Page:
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The strangest of all encounters: racial and ethnic discrimination in US health care

Overview of attention for article published in Cadernos de Saúde Pública, January 2017
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The strangest of all encounters: racial and ethnic discrimination in US health care
Published in
Cadernos de Saúde Pública, January 2017
DOI 10.1590/0102-311x00104416
Pubmed ID

Sherman A. James


In 2003, a Committee of the Institute of Medicine of the National Academy of Sciences summarized hundreds of studies documenting that US racial minorities, especially African Americans, receive poorer quality health care for a wide variety of conditions than their White counterparts. These racial differences in health care persist after controlling for sociodemographic factors and patients' ability to pay for care. The Committee concluded that physicians' unconscious negative stereotypes of African Americans, and perhaps other people of color, likely contribute to these health care disparities. This paper selectively reviews studies published after 2003 on the likely contribution of physicians' unconscious bias to US health care disparities. All studies used the Implicit Association Test which quantifies the relative speed with which individuals associate positive attributes like "intelligent" with Whites compared to Blacks or Latino/as. In addition to assessing physicians' unconscious attitudes toward patients, some studies focused on the behavioral and affective dimensions of doctor-patient communication, such as physicians' "verbal dominance" and whether patients felt respected. Studies reviewed found a "pro-white" unconscious bias in physicians' attitudes toward and interactions with patients, though some evidence suggests that Black and female physicians may be less prone to such bias. Limited social contact between White physicians and racial/ethnic minorities outside of medical settings, plus severe time pressures physicians often face during encounters with patients who have complex health problems could heighten their susceptibility to unconscious bias.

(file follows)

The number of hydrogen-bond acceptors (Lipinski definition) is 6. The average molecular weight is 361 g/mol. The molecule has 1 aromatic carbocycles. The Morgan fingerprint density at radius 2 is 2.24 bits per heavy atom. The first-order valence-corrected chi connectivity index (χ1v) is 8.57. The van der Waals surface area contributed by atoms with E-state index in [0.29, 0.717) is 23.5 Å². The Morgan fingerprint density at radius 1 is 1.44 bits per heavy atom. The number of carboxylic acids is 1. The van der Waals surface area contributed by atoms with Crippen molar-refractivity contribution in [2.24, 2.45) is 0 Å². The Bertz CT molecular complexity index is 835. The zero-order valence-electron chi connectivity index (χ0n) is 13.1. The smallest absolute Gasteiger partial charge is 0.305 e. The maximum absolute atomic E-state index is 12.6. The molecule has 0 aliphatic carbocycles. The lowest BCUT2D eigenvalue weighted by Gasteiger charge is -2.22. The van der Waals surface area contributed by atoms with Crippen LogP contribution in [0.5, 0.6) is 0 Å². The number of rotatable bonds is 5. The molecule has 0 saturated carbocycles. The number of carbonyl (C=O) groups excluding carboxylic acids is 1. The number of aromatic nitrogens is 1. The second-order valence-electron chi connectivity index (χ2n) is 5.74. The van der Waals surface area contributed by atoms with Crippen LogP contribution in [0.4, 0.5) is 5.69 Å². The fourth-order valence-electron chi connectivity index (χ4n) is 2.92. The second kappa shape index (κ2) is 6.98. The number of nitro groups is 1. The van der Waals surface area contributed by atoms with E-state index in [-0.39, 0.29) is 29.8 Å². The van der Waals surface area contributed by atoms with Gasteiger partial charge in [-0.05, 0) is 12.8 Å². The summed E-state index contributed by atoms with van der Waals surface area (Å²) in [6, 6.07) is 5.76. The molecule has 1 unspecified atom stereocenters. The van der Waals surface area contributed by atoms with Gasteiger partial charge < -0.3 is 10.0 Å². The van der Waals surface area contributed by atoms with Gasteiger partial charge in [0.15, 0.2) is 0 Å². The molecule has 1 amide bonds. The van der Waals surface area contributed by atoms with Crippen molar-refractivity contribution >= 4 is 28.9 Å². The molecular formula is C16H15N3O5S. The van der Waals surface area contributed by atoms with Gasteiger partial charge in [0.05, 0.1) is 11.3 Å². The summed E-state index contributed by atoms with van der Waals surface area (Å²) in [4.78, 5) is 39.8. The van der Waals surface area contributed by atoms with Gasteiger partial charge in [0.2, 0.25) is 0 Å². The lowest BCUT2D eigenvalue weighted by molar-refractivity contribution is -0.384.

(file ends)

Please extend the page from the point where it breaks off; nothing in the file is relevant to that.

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Mendeley readers

The data shown below were compiled from readership statistics for 35 Mendeley readers of this research output. Click here to see the associated Mendeley record.

Geographical breakdown

Country Count As %
Unknown 35 100%

Demographic breakdown

Readers by professional status Count As %
Student > Doctoral Student 8 23%
Student > Bachelor 5 14%
Student > Master 4 11%
Researcher 2 6%
Student > Ph. D. Student 2 6%
Other 3 9%
Unknown 11 31%
Readers by discipline Count As %
Medicine and Dentistry 8 23%
Psychology 5 14%
Nursing and Health Professions 4 11%
Social Sciences 4 11%
Decision Sciences 1 3%
Other 2 6%
Unknown 11 31%